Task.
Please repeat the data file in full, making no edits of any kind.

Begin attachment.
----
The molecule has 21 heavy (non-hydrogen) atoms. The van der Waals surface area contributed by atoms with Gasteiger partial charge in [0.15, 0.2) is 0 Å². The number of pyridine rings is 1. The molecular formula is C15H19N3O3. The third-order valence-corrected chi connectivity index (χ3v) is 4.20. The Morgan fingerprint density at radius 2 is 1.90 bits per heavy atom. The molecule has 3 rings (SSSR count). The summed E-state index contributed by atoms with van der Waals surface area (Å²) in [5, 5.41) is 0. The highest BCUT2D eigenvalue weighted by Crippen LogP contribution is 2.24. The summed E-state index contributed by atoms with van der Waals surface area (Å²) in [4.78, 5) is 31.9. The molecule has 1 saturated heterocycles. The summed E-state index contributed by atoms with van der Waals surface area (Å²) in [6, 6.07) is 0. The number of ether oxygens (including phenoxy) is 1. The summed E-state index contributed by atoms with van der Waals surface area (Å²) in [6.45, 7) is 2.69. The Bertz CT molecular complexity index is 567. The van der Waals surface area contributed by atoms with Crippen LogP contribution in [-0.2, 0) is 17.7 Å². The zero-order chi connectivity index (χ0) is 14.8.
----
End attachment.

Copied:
The molecule has 21 heavy (non-hydrogen) atoms. The van der Waals surface area contributed by atoms with Gasteiger partial charge in [0.15, 0.2) is 0 Å². The number of pyridine rings is 1. The molecular formula is C15H19N3O3. The third-order valence-corrected chi connectivity index (χ3v) is 4.20. The Morgan fingerprint density at radius 2 is 1.90 bits per heavy atom. The molecule has 3 rings (SSSR count). The summed E-state index contributed by atoms with van der Waals surface area (Å²) in [5, 5.41) is 0. The highest BCUT2D eigenvalue weighted by Crippen LogP contribution is 2.24. The summed E-state index contributed by atoms with van der Waals surface area (Å²) in [4.78, 5) is 31.9. The molecule has 1 saturated heterocycles. The summed E-state index contributed by atoms with van der Waals surface area (Å²) in [6, 6.07) is 0. The number of ether oxygens (including phenoxy) is 1. The summed E-state index contributed by atoms with van der Waals surface area (Å²) in [6.45, 7) is 2.69. The Bertz CT molecular complexity index is 567. The van der Waals surface area contributed by atoms with Crippen LogP contribution in [-0.2, 0) is 17.7 Å². The zero-order chi connectivity index (χ0) is 14.8.